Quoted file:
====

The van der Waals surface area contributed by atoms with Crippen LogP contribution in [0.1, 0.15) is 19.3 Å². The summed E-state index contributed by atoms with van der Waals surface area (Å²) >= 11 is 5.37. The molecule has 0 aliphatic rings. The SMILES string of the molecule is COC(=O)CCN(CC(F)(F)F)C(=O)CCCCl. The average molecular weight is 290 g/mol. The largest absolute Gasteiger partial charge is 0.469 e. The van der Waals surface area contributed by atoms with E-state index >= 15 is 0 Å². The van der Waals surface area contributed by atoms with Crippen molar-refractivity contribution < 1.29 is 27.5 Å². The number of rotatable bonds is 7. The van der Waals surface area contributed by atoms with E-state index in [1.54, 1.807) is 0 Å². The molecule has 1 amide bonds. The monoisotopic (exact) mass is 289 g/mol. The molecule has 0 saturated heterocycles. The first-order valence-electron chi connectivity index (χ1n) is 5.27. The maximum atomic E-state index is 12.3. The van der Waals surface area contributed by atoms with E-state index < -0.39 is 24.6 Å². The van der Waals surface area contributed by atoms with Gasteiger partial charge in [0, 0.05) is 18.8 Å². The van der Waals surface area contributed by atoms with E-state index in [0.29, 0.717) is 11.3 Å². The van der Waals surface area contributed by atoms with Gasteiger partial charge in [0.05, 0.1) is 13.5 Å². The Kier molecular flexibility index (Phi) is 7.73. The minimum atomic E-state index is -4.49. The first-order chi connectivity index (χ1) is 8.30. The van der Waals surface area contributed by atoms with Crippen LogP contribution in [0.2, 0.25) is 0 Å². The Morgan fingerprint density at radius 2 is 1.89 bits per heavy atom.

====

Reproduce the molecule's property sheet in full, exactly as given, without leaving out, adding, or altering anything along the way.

The van der Waals surface area contributed by atoms with Crippen LogP contribution in [0.1, 0.15) is 19.3 Å². The summed E-state index contributed by atoms with van der Waals surface area (Å²) >= 11 is 5.37. The molecule has 0 aliphatic rings. The SMILES string of the molecule is COC(=O)CCN(CC(F)(F)F)C(=O)CCCCl. The average molecular weight is 290 g/mol. The largest absolute Gasteiger partial charge is 0.469 e. The van der Waals surface area contributed by atoms with E-state index >= 15 is 0 Å². The van der Waals surface area contributed by atoms with Crippen molar-refractivity contribution < 1.29 is 27.5 Å². The number of rotatable bonds is 7. The van der Waals surface area contributed by atoms with E-state index in [1.54, 1.807) is 0 Å². The molecule has 1 amide bonds. The monoisotopic (exact) mass is 289 g/mol. The molecule has 0 saturated heterocycles. The first-order valence-electron chi connectivity index (χ1n) is 5.27. The maximum atomic E-state index is 12.3. The van der Waals surface area contributed by atoms with E-state index < -0.39 is 24.6 Å². The van der Waals surface area contributed by atoms with Gasteiger partial charge in [0, 0.05) is 18.8 Å². The van der Waals surface area contributed by atoms with E-state index in [0.29, 0.717) is 11.3 Å². The van der Waals surface area contributed by atoms with Gasteiger partial charge in [0.05, 0.1) is 13.5 Å². The Kier molecular flexibility index (Phi) is 7.73. The minimum atomic E-state index is -4.49. The first-order chi connectivity index (χ1) is 8.30. The van der Waals surface area contributed by atoms with Crippen LogP contribution in [0.2, 0.25) is 0 Å². The Morgan fingerprint density at radius 2 is 1.89 bits per heavy atom.